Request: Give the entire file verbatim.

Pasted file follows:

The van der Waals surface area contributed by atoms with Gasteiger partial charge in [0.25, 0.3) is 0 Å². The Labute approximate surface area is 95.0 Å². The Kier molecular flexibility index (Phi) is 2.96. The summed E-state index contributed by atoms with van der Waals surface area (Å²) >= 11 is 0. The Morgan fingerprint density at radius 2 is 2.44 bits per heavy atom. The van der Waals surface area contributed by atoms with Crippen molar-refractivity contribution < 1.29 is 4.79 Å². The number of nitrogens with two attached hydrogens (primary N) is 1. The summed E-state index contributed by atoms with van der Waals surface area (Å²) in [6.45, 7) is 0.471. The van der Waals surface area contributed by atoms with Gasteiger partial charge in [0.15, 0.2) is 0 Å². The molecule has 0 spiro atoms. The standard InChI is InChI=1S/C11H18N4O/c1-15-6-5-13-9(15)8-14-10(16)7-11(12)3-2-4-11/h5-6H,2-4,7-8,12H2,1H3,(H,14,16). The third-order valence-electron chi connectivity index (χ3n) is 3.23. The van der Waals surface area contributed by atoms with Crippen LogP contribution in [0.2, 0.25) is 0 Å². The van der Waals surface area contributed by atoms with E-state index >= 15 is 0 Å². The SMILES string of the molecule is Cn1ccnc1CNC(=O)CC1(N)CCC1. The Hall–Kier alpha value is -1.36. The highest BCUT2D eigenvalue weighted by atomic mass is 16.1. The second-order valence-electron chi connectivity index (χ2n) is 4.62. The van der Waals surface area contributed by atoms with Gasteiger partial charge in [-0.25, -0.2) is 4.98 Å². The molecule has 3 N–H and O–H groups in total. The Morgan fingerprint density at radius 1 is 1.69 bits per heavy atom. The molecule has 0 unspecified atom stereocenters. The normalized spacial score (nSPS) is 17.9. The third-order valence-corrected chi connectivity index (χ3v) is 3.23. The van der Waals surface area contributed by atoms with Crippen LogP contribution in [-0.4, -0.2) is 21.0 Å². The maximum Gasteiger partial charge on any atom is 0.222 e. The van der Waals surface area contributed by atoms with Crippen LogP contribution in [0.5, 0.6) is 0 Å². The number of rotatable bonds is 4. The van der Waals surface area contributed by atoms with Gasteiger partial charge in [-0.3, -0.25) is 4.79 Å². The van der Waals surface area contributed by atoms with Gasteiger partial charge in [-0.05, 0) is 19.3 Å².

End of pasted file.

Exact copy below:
The van der Waals surface area contributed by atoms with Gasteiger partial charge in [0.25, 0.3) is 0 Å². The Labute approximate surface area is 95.0 Å². The Kier molecular flexibility index (Phi) is 2.96. The summed E-state index contributed by atoms with van der Waals surface area (Å²) >= 11 is 0. The Morgan fingerprint density at radius 2 is 2.44 bits per heavy atom. The van der Waals surface area contributed by atoms with Crippen molar-refractivity contribution < 1.29 is 4.79 Å². The number of nitrogens with two attached hydrogens (primary N) is 1. The summed E-state index contributed by atoms with van der Waals surface area (Å²) in [6.45, 7) is 0.471. The van der Waals surface area contributed by atoms with Gasteiger partial charge in [0.15, 0.2) is 0 Å². The molecule has 0 spiro atoms. The standard InChI is InChI=1S/C11H18N4O/c1-15-6-5-13-9(15)8-14-10(16)7-11(12)3-2-4-11/h5-6H,2-4,7-8,12H2,1H3,(H,14,16). The third-order valence-electron chi connectivity index (χ3n) is 3.23. The van der Waals surface area contributed by atoms with Crippen LogP contribution in [0.2, 0.25) is 0 Å². The van der Waals surface area contributed by atoms with E-state index >= 15 is 0 Å². The SMILES string of the molecule is Cn1ccnc1CNC(=O)CC1(N)CCC1. The Hall–Kier alpha value is -1.36. The highest BCUT2D eigenvalue weighted by atomic mass is 16.1. The second-order valence-electron chi connectivity index (χ2n) is 4.62. The van der Waals surface area contributed by atoms with Gasteiger partial charge in [-0.25, -0.2) is 4.98 Å². The molecule has 3 N–H and O–H groups in total. The Morgan fingerprint density at radius 1 is 1.69 bits per heavy atom. The molecule has 0 unspecified atom stereocenters. The normalized spacial score (nSPS) is 17.9. The third-order valence-corrected chi connectivity index (χ3v) is 3.23. The van der Waals surface area contributed by atoms with Crippen LogP contribution in [-0.4, -0.2) is 21.0 Å². The maximum Gasteiger partial charge on any atom is 0.222 e. The van der Waals surface area contributed by atoms with Crippen LogP contribution in [0.5, 0.6) is 0 Å². The number of rotatable bonds is 4. The van der Waals surface area contributed by atoms with Gasteiger partial charge in [-0.3, -0.25) is 4.79 Å². The van der Waals surface area contributed by atoms with Gasteiger partial charge in [-0.05, 0) is 19.3 Å².